Red cups, sweaty shirtless dancing, a house full of teens — none of these struck Maryland Attorney General Douglas Gansler as a sign that he was in the middle of a party where underaged teens were possibly getting sloshed. In a press conference on Thursday he admitted that not breaking the party up was kind of a mistake. The last couple of days have been hard for Gansler, because it was revealed that he was in the middle of a raging teen party last June, and did nothing to stop it. In fact, he's pictured here right in the middle of sweaty teens:
If people are having that fun a time sober, by all means. But there's some stuff going on like red cups and shirtlessness, and arms raised up in the air — the universal code that people might be drinking alcoholic things. And not only is Gansler a parent, but he's also the top law enforcement official of the state of Maryland. People say that because of his profession, he's obligated to uphold the law. And Gansler had previously campaigned against teen drinking and drunk driving. To that, Gansler told the Baltimore Sun:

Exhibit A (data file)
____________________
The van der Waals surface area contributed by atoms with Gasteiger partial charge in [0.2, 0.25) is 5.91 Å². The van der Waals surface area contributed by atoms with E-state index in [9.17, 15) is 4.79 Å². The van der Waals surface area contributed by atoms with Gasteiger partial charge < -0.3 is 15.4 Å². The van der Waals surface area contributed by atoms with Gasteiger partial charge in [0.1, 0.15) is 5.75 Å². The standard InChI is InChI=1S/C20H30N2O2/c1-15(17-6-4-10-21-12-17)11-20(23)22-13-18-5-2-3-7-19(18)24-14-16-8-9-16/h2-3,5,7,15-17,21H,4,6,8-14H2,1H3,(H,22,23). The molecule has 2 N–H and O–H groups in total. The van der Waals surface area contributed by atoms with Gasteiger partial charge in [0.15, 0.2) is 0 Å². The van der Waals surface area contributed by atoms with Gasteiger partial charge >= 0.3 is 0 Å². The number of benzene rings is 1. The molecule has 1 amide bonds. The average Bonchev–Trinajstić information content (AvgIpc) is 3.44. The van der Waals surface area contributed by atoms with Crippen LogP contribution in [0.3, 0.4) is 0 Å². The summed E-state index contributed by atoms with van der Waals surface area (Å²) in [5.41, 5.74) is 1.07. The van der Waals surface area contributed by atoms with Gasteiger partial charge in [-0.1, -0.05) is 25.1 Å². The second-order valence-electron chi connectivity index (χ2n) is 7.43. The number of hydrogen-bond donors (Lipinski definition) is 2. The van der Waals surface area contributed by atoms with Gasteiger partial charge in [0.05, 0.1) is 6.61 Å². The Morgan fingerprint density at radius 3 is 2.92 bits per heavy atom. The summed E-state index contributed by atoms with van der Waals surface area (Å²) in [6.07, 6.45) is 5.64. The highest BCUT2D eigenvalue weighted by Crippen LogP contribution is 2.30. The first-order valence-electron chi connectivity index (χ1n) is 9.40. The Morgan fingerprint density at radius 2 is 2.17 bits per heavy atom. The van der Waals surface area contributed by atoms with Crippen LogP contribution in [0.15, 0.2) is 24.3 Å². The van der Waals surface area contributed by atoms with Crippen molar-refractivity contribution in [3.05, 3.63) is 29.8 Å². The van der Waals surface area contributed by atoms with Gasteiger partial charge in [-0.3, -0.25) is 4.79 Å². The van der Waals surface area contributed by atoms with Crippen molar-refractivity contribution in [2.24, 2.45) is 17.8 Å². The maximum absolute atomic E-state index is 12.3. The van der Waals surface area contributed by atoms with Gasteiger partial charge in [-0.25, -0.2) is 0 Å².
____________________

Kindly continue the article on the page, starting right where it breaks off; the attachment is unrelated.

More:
"Assume for purposes of discussion that there was widespread drinking at this party. How is that relevant to me? … The question is, do I have any moral authority over other people's children at beach week in another state? I say no."
That was before his story got national attention. Now Gansler is changing his tune a bit. "In this case, maybe I should have done something different," he said at a press conference today, explaining why he was at the party. "Perhaps I should have assumed there was drinking in the home, and I got that wrong," he added, explaining that liquid which the teens were drinking out red cups "could be Kool-Aid instead of beer." We'd like what he's having.